The BBC has finally issued a full correction for the mistake that Question Time host Fiona Bruce made on the show last week, about the Vote Leave electoral offences.
During last week’s programme, Bruce objected to an audience member who said that Vote Leave had been accused of breaking electoral law.
Bruce quickly shut down the audience member, saying that, “No criminal charges were brought in the end. No criminal charges were against the Leave EU campaign.”
However, the audience was referring to Vote Leave – the official campaign run by Dominic Cummings – rather than Leave.EU.
Vote Leave was found by the Electoral Commission to have committed a number of offences during the EU referendum. This included exceeding the regulated spending limit. The group was fined £61,000 by the Electoral Commission for its breaches of electoral law, which it paid earlier this year.
Initially, the BBC said that Bruce misheard the audience member, and thought he was referring to the unofficial Leave.EU campaign run by Arron Banks and Richard Tice.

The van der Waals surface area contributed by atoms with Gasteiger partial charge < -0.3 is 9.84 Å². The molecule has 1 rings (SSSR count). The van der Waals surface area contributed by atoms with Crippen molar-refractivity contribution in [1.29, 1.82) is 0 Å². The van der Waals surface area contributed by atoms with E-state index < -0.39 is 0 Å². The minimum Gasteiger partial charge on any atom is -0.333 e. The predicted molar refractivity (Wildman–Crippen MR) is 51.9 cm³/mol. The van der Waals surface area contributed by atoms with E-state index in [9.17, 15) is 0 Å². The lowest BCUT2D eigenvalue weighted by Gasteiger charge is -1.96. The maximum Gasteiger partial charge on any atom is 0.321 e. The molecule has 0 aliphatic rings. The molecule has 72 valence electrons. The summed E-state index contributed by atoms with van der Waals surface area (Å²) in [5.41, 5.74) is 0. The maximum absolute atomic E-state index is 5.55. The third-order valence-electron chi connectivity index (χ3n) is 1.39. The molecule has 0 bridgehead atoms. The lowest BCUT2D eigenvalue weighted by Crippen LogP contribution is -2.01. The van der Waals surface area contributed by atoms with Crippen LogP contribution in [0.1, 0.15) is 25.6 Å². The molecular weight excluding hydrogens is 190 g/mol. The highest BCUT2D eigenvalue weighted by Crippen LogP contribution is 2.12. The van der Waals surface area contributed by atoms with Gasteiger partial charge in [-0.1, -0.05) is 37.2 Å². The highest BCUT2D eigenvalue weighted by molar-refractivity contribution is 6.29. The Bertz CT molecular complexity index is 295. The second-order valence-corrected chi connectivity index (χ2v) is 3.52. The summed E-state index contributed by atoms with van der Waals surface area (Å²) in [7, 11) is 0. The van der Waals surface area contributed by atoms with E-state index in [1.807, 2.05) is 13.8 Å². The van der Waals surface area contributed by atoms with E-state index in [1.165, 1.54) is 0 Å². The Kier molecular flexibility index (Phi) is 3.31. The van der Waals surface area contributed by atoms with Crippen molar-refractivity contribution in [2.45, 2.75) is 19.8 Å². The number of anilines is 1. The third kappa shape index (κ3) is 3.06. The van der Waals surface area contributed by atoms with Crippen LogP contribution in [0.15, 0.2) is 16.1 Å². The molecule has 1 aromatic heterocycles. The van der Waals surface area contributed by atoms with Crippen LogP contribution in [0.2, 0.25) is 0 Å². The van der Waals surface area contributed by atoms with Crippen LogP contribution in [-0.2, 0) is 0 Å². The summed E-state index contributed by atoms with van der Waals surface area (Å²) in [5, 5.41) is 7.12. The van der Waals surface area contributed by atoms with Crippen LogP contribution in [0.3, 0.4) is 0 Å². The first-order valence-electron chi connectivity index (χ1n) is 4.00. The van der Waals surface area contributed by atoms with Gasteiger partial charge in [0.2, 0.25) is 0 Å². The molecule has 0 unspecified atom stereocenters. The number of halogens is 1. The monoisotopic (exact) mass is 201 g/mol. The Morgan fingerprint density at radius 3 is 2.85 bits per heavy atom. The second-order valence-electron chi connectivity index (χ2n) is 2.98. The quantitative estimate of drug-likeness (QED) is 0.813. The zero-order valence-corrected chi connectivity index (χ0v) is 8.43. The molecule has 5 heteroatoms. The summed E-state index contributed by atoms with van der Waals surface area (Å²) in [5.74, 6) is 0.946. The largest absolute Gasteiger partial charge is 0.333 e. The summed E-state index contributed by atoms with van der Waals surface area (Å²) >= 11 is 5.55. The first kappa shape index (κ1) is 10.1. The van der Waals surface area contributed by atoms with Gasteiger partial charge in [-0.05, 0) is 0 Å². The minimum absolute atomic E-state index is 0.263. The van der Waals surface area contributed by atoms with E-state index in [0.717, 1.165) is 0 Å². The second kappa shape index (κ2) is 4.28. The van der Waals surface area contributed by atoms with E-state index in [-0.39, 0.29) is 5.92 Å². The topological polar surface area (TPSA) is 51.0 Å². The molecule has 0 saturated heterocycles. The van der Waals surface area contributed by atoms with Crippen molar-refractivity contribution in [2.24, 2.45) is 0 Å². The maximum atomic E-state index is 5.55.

However, as Full Fact has pointed out, Question Time is not broadcast live. The production team should have caught the error, as it could have misled viewers.
But the reality is that Leave.EU broke electoral law as well. The group committed a number of offences during the referendum campaign, including exceeded its spending limit, incorrectly recording transactions, not submitting invoices and receipts, and failing to properly report spending.
This new BBC correction therefore admits that both Leave campaigns were fined for electoral offences.
As BBC insiders will know, Question Time is actually run by an independent production company. However, it’s worrying that it took the BBC a week to figure out that it was wrong about the referendum offences of the Leave campaigns.
They should examine the facts, rather than swallowing the smear tactics of Banks and Cummings.